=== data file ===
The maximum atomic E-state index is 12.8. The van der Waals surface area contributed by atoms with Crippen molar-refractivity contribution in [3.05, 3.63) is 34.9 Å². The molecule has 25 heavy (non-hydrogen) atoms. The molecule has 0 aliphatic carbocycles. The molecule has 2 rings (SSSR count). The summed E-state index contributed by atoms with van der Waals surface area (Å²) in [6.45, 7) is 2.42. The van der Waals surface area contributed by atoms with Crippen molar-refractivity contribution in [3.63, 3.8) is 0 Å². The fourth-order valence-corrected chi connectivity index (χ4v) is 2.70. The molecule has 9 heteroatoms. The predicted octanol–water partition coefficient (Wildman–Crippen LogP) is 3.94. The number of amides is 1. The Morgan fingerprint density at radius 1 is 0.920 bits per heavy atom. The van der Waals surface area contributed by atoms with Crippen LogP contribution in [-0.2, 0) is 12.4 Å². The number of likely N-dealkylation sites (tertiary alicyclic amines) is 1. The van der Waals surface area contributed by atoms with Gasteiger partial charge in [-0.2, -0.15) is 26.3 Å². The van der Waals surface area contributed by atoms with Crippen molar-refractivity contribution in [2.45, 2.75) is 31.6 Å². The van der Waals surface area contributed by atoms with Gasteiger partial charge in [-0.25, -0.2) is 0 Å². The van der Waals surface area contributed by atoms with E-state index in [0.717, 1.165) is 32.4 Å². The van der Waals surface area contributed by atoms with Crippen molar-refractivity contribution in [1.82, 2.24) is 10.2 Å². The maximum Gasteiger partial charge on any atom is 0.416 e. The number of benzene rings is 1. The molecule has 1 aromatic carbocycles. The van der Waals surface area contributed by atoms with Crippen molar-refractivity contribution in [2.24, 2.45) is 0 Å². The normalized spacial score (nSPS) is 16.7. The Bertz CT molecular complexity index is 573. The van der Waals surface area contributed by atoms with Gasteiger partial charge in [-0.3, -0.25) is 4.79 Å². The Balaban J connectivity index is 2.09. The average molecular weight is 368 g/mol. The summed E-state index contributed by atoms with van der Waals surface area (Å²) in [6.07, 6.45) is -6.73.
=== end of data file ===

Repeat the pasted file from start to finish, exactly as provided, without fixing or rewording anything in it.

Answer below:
The maximum atomic E-state index is 12.8. The van der Waals surface area contributed by atoms with Crippen molar-refractivity contribution in [3.05, 3.63) is 34.9 Å². The molecule has 25 heavy (non-hydrogen) atoms. The molecule has 0 aliphatic carbocycles. The molecule has 2 rings (SSSR count). The summed E-state index contributed by atoms with van der Waals surface area (Å²) in [6.45, 7) is 2.42. The van der Waals surface area contributed by atoms with Crippen molar-refractivity contribution in [3.63, 3.8) is 0 Å². The fourth-order valence-corrected chi connectivity index (χ4v) is 2.70. The molecule has 9 heteroatoms. The predicted octanol–water partition coefficient (Wildman–Crippen LogP) is 3.94. The number of amides is 1. The Morgan fingerprint density at radius 1 is 0.920 bits per heavy atom. The van der Waals surface area contributed by atoms with Crippen LogP contribution in [-0.2, 0) is 12.4 Å². The number of likely N-dealkylation sites (tertiary alicyclic amines) is 1. The van der Waals surface area contributed by atoms with Gasteiger partial charge in [-0.2, -0.15) is 26.3 Å². The van der Waals surface area contributed by atoms with Crippen molar-refractivity contribution in [2.45, 2.75) is 31.6 Å². The van der Waals surface area contributed by atoms with Gasteiger partial charge in [-0.25, -0.2) is 0 Å². The van der Waals surface area contributed by atoms with E-state index in [0.717, 1.165) is 32.4 Å². The van der Waals surface area contributed by atoms with Crippen molar-refractivity contribution in [1.82, 2.24) is 10.2 Å². The maximum Gasteiger partial charge on any atom is 0.416 e. The number of benzene rings is 1. The molecule has 1 aromatic carbocycles. The van der Waals surface area contributed by atoms with Crippen molar-refractivity contribution in [2.24, 2.45) is 0 Å². The normalized spacial score (nSPS) is 16.7. The Bertz CT molecular complexity index is 573. The van der Waals surface area contributed by atoms with Gasteiger partial charge in [-0.3, -0.25) is 4.79 Å². The Balaban J connectivity index is 2.09. The average molecular weight is 368 g/mol. The summed E-state index contributed by atoms with van der Waals surface area (Å²) in [6.07, 6.45) is -6.73.